When the bus pulled to a stop in front of the house, I realized why they had called. The kid looked as if he had been jumped into Kindergarten fight club. Wet tissues stuck up his nostrils, his winter coat drenched in blood, I ushered him into the kitchen and began a litany of first aid measures involving Q-Tips, ice packs, and Vaseline.

By the time I got the damn thing to clot, I looked like a murder victim on CSI.

6. Vomit. “I have a headache, Mommy. It hurts. Make it stop hurting, Mommy!” screams my 3-year-old from the backseat. As I maneuver through traffic, trying to find a parking lot into which I can pull, it begins. I hear the gagging, a sound like a plunger in the toilet. Between rounds of gagging, a high-pitched whine escapes her throat. And, as tears trickle down her cheeks, the contents of her stomach (including a hot fudge sundae, bagel, hummus, cheese stick, and grapes) explode down the front of her shirt, blanketing her car seat and lap. As I swerve between cars searching for the elusive parking lot, the smell hits me, filling the car like tear gas.

When I finally pull the car door open to assess the damage, I am stunned. Where the hell to start? The only way is through it.

After stripping, wiping, drying, re-dressing and repeating those same steps on the car seat, she is ready to begin the rest of the journey home.

“I feel better, Mommy,” she smiles.

Although I’ve done my best to bathe myself with hand sanitizer, I’m about 100% certain that my nails are going to need a thorough trim after the conclusion of my steaming hot, hour long shower.

7. Snot. There is never a damn tissue around when one of them sneezes out those two long strings of snot that hang over their lips, tenuously dangling over the cavern of their gaping mouths. Yes, I have used my sleeve.

8. Urine. Have you ever had to regularly change a baby boy’s diaper? Enough said.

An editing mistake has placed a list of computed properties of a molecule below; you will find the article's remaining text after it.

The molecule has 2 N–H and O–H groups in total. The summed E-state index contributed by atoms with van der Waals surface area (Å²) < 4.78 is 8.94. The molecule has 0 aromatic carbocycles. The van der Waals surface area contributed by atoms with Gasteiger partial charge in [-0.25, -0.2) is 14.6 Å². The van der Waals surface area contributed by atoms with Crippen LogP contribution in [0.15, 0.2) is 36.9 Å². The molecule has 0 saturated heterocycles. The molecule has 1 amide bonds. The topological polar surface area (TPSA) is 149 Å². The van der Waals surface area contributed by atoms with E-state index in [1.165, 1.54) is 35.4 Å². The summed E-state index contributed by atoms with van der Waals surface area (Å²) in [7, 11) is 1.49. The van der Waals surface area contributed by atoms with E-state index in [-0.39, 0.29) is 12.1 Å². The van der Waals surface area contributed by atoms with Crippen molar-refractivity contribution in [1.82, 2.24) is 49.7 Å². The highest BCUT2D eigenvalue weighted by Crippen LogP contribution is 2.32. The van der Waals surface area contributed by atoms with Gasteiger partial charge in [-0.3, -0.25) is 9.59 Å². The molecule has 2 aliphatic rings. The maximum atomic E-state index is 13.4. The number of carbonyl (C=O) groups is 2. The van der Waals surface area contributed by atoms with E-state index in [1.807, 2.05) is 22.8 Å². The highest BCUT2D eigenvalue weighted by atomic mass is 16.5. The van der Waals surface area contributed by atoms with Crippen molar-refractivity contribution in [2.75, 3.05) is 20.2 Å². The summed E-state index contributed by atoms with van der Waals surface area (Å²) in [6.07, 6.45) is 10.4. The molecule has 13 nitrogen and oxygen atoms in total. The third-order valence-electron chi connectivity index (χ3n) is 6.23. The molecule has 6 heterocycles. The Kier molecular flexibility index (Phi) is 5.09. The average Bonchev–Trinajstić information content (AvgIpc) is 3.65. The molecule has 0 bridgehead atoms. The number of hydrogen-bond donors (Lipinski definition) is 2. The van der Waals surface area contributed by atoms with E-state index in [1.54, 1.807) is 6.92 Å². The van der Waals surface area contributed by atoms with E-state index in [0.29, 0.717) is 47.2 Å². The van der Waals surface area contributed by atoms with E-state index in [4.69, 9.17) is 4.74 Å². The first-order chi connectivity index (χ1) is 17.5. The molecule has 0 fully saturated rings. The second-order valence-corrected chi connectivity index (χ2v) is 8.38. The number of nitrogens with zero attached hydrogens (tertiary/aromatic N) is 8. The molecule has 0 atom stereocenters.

9. Potty Language. Five-year-old boys are obsessed with any and all bodily functions. Today, in fact, my son and his friend sat eating peanuts. They spent a full ten minutes repeating the phrase “pee butts” to one another and laughing hysterically each time.

This example is topped only by the full hour and a half my son spent watching “The Muppets Movie” and referring to Kermit as “Turd It the Log.”

10. Public Bathrooms. As soon, and I mean immediately, upon entering any public arena, my children will insist that they have to pee worse than they have ever had to pee in their entire lives. If I do not instantaneously take them to the nearest public restroom, they will piss the floor.

“Mommy, it smells.”

“Yes, yes it does. Okay, just stand there and DON’T MOVE!!!!”

I fastidiously check each stall to determine which toilet is least likely to be infected with herpes. All I can think about is the droplets of mystery liquid splattered across the seat, the toilet paper grazing the scum covered floor, and the lingering odor. “Okay, this one,” I order. “God, NO! DON”T TOUCH ANYTHING!!!!”

My daughter sings happily as her itsy-bitsy bum hangs precariously, her hands clasping the edges of the seat. I’m counting down the seconds until I can dip her into a vat of Purel. “Are you done yet?”

“No. I need to poop…I heard it splash into the water, Mommy,” she giggles.

“That’s just amazing, babe. Are you done?”

“All done.” I discard the ends of the toilet paper and hand her what I hope is a cleaner section. “Pat, pat, pat,” I instruct. “Okay, Babe, back up so I can flush.”

“NO! I WANNA DO IT! IT’S MY POOP! I WANNA DO IT! I WANNA DO IT!” she begins to tantrum.

“OKAY! Fine, fine. Do it already! Just hurry up.”

“Yeah!” She flushes. “Oh, Mommy, that one was a sprinkly toilet,” she gleefully informs me as I swallow back the bile rising in my throat.

“Let’s just go wash hands,” I say as I rush her over to the sink. “Oh, for the love of mercy!” Is it possible that the sink is more foul than the toilet?

“Why did you say that thing, Mommy?”

“Nothing, Babe, nothing. Just let me get some soap and…NO! WHAT ARE YOU DOING?”

“I just wanted to see what it tastes like.”

Ever seen the show “Dirty Jobs”? Turns out, all Mike Rowe needed to do in order to be covered in muck in filth was procreate Bon appétit!